Clearly, there are a lot of pros, but let’s also look at the other side of the coin — the challenges.
While Kanban systems can bring many benefits to manufacturing processes, there are also some challenges that organizations may face when implementing them. Here are a few examples:
Overall, while Kanban systems can bring many benefits to manufacturing, organizations should carefully consider these and other potential challenges before implementing them.
If you’ve mulled over the challenges and decided to go ahead with implementing Kanban for your manufacturing plant, here are 7 tips you can follow to make this process as effortless as possible.
Kanban boards are great for managing workflows and providing a clear visual overview of ongoing tasks. However, if you’re looking to take your process organization and inventory tracking to the next level, it may be time to upgrade from Kanban boards and invest in an inventory management system.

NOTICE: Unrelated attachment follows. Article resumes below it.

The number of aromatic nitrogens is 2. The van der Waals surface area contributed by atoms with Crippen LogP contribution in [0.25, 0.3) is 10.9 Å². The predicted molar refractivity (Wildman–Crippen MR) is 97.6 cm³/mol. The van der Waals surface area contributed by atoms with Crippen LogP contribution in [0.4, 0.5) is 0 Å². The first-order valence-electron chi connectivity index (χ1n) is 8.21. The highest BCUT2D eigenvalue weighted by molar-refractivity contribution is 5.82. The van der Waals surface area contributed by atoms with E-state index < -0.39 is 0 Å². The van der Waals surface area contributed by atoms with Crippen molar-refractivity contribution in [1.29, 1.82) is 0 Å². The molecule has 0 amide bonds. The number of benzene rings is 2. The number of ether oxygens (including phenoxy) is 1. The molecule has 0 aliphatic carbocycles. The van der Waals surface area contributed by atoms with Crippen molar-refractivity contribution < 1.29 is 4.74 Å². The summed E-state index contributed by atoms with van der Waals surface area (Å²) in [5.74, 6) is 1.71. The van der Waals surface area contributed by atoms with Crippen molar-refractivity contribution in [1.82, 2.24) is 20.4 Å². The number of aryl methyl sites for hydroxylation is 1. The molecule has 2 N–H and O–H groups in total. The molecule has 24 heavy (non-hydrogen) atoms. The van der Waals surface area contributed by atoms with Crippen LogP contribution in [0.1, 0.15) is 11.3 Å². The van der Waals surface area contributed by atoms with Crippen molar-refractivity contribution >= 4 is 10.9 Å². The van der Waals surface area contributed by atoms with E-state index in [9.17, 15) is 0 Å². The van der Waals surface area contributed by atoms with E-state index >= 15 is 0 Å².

Katana’s live inventory management software provides real-time data about your stock levels, cost of goods sold (COGS), shop floor operations, and more.
With Katana, your stock levels are updated in real time whenever a new order is generated so that you can stay on top of your inventory. You can also set reorder points in Katana and get notified when items run low, making it easy to avoid stockouts.
To ensure a unified user experience, Katana offers seamless integrations with the best business tools out there, including:
Having all your business tools synchronized eliminates a lot of tedious admin, saving you and your employees a lot of time.
Sign up now and get a free 14-day trial to see how Katana can help you upscale your business.